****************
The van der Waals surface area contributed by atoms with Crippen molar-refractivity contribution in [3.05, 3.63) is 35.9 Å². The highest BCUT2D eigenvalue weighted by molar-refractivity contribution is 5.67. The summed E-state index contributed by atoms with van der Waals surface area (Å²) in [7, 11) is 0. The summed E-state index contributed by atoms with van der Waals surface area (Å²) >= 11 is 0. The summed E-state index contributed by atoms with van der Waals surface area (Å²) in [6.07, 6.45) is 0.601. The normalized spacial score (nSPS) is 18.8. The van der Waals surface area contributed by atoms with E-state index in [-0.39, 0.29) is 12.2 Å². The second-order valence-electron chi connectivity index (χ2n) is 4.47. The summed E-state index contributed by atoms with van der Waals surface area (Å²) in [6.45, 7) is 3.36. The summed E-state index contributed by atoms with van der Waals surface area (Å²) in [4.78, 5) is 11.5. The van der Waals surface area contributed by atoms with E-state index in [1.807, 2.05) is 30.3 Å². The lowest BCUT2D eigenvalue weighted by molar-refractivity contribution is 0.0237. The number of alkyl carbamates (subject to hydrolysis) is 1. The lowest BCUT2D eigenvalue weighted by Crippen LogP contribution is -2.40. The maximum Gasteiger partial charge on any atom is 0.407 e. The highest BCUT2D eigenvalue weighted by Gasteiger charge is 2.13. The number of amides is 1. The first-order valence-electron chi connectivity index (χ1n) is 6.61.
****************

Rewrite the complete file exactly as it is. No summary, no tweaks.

The van der Waals surface area contributed by atoms with Crippen molar-refractivity contribution in [3.05, 3.63) is 35.9 Å². The highest BCUT2D eigenvalue weighted by molar-refractivity contribution is 5.67. The summed E-state index contributed by atoms with van der Waals surface area (Å²) in [7, 11) is 0. The summed E-state index contributed by atoms with van der Waals surface area (Å²) >= 11 is 0. The summed E-state index contributed by atoms with van der Waals surface area (Å²) in [6.07, 6.45) is 0.601. The normalized spacial score (nSPS) is 18.8. The van der Waals surface area contributed by atoms with E-state index in [-0.39, 0.29) is 12.2 Å². The second-order valence-electron chi connectivity index (χ2n) is 4.47. The summed E-state index contributed by atoms with van der Waals surface area (Å²) in [6.45, 7) is 3.36. The summed E-state index contributed by atoms with van der Waals surface area (Å²) in [4.78, 5) is 11.5. The van der Waals surface area contributed by atoms with E-state index in [1.807, 2.05) is 30.3 Å². The lowest BCUT2D eigenvalue weighted by molar-refractivity contribution is 0.0237. The number of alkyl carbamates (subject to hydrolysis) is 1. The lowest BCUT2D eigenvalue weighted by Crippen LogP contribution is -2.40. The maximum Gasteiger partial charge on any atom is 0.407 e. The highest BCUT2D eigenvalue weighted by Gasteiger charge is 2.13. The number of amides is 1. The first-order valence-electron chi connectivity index (χ1n) is 6.61.